Alumni want to help, but they also want to be engaged by their chapter and recognized for their efforts and achievements. A fraternity alumni newsletter is a good start, but regular engagement at all levels is important.
Once you have strong, consistent alumni engagement, you must present alumni with a well-researched plan for your capital campaign that will be worth their investment. You need to understand the dynamics of alumni giving and that not all alumni will give, while only a few alumni will make the biggest contributions to your campaign.
Maximize giving and make alumni excited to be involved, in some cases volunteering to help manage your campaign. Offer them options for giving, such as recurring, automated donations.
Remember, when you need help to get the chapter house’s new wing built, having a strong bond with alumni--with relationships reaching beyond simply asking for money every so often--goes a long way.
What Does Your Fraternity Need out of a Capital Campaign?
Let’s say you are remodeling your chapter house. This is a common reason a fraternity engages in a capital campaign, especially considering half of all Greek housing was built prior to 1950. It’s a complex, expensive project that may take years to complete, and it requires a lot of research.
You’re likely going to take a background role while coordinating with your housing corporation and national advisors. Still, it’s crucial that a chapter assess the need for a capital campaign and research the marketplace. Compare the costs of architects, engineers and contractors, and get their input about the property’s biggest needs.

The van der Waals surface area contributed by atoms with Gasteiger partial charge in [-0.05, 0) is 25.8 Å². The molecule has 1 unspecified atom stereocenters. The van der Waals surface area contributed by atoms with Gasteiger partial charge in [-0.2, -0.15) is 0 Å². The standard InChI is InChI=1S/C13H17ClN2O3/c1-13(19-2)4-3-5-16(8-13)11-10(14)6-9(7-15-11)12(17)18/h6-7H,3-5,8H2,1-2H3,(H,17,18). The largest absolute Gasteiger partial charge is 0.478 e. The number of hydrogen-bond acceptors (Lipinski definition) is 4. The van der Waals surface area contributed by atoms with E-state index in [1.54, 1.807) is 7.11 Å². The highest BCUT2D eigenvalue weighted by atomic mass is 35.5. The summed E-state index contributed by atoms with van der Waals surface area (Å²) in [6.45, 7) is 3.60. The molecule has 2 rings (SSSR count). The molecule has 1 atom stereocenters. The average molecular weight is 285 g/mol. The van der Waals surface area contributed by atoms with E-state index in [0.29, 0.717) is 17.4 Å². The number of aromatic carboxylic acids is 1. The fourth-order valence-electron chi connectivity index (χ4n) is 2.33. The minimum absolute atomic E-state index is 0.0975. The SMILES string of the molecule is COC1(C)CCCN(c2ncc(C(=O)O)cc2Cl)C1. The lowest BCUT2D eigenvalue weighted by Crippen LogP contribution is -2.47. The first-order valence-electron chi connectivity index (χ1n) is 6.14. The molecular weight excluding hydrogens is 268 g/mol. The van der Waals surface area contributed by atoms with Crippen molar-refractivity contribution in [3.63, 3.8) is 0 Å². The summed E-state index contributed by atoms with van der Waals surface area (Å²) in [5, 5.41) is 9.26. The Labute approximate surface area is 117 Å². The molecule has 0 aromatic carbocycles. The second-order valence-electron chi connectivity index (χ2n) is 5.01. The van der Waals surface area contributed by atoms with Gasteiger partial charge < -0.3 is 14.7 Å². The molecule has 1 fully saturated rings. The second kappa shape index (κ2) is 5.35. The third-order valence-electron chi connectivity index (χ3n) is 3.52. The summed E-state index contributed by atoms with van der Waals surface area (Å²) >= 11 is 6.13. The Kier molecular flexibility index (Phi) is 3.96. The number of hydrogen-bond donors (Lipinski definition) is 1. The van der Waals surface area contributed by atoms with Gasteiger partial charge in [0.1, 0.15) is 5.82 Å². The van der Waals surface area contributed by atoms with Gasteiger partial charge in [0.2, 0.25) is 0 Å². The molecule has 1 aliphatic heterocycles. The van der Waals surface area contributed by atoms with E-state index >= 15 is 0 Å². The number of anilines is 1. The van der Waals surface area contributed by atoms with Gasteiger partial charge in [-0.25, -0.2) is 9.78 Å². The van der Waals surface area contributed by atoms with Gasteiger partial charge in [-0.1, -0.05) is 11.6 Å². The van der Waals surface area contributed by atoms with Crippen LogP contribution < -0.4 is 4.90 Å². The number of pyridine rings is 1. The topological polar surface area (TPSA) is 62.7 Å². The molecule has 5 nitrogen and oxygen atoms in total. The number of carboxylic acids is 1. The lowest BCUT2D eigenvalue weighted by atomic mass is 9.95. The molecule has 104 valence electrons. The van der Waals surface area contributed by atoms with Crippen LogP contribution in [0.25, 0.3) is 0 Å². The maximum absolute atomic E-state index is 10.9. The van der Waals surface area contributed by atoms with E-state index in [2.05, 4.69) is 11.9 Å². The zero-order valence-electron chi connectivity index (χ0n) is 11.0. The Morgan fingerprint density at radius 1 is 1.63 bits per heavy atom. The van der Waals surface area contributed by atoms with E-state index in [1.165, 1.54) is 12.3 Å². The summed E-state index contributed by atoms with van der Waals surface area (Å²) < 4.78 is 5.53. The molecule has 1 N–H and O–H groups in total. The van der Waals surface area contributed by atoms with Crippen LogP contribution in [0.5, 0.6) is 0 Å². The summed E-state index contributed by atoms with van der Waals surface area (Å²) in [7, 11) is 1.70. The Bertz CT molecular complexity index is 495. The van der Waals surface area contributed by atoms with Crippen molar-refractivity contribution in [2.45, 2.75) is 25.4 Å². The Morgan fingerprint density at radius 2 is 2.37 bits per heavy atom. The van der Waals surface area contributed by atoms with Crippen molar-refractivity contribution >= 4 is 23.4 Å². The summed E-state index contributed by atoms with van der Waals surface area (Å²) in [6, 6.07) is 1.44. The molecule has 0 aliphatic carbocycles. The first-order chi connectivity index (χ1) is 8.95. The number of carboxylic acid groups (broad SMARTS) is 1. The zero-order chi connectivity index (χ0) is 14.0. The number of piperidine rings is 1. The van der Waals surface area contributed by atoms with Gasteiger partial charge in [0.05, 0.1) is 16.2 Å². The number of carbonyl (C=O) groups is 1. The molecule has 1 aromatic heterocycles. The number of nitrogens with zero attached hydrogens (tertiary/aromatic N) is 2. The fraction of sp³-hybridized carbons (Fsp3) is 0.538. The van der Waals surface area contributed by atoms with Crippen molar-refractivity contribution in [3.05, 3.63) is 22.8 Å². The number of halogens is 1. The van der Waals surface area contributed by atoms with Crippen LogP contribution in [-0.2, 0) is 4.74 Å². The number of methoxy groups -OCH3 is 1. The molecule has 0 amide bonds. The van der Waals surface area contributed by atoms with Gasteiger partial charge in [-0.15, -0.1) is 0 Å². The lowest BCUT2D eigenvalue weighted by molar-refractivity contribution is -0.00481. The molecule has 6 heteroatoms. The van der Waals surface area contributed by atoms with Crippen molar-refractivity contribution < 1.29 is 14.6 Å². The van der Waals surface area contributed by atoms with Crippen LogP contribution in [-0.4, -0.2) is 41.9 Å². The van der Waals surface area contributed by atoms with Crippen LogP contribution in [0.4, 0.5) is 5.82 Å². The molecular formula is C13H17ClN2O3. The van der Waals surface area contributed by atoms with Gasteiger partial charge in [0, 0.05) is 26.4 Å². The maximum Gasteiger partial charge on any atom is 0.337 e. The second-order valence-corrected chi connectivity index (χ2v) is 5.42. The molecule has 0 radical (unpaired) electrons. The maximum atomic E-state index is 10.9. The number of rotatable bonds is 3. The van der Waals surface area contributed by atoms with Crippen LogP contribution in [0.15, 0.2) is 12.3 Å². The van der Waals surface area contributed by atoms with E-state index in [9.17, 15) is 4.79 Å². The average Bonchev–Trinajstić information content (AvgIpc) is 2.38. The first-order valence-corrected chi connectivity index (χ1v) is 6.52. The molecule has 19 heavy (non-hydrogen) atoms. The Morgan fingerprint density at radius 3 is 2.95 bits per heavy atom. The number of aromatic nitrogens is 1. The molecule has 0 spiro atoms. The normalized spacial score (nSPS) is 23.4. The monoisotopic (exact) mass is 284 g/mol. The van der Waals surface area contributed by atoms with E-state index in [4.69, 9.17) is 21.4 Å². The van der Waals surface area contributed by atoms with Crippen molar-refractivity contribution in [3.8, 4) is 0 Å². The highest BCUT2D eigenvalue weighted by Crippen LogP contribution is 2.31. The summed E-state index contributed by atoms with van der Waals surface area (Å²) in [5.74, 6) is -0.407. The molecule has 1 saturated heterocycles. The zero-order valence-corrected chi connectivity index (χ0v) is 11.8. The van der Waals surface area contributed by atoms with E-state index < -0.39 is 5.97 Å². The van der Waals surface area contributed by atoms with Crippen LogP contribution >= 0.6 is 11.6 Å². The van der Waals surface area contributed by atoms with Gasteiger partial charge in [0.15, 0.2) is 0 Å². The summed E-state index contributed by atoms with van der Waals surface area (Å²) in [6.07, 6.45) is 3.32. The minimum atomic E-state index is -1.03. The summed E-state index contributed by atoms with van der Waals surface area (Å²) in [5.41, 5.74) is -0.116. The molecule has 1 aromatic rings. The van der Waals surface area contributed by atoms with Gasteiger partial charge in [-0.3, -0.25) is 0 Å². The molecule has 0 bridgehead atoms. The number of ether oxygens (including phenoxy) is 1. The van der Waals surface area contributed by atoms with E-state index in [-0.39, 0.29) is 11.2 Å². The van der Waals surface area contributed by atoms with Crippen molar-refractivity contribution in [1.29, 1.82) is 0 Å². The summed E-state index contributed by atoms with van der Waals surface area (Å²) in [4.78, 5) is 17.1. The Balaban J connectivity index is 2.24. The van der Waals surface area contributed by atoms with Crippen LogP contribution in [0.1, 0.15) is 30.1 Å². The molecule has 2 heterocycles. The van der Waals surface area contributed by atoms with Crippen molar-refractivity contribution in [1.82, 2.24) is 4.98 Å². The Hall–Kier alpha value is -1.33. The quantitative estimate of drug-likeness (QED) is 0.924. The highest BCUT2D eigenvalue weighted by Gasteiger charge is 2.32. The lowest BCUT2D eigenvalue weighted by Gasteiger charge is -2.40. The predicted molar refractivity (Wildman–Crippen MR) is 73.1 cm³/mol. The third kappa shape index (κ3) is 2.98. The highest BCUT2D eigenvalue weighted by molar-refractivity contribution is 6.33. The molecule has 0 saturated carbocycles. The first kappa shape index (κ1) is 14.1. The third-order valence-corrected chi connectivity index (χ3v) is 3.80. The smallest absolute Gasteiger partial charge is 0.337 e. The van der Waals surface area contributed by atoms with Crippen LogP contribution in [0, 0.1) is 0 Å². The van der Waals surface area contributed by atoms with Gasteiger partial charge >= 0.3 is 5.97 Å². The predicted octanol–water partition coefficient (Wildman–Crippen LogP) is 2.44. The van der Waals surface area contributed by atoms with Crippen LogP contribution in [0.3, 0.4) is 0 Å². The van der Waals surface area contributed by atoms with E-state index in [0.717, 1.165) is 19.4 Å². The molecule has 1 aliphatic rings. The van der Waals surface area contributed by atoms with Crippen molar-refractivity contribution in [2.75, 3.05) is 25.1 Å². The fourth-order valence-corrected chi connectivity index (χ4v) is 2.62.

A chapter must compare property values of student housing in your area to determine an accurate fundraising goal. Consider how those figures might affect housing costs for brothers down the line, to have the clearest picture possible.
Even before you’ve jumped into the deep end of managing a fraternity capital campaign, getting started can be daunting. Talk to your housing corporation about engaging a professional fraternity fundraising company to streamline your fundraising efforts and keep you on track.
A good fundraising specialist will advise you about how to approach alumni giving and how to build strong alumni relationships in general. They’ll also offer a feasibility study before your campaign begins, and they’ll help manage the campaign and donor gifts through the course of the project. At the very least, it’s worth your time to have a consultation with a fundraising specialist to decide if it’s right for your chapter.
Ultimately, a fraternity capital campaign is about preparation. If you get off to a good start, it’s much easier to guide a campaign successfully toward your chapter’s fundraising goal.
Are you planning a major capital campaign? What questions and concerns do you have? If you’ve pulled off a capital campaign in the past, how did you plan and what made the biggest difference? Let’s talk fundraising in the comments below.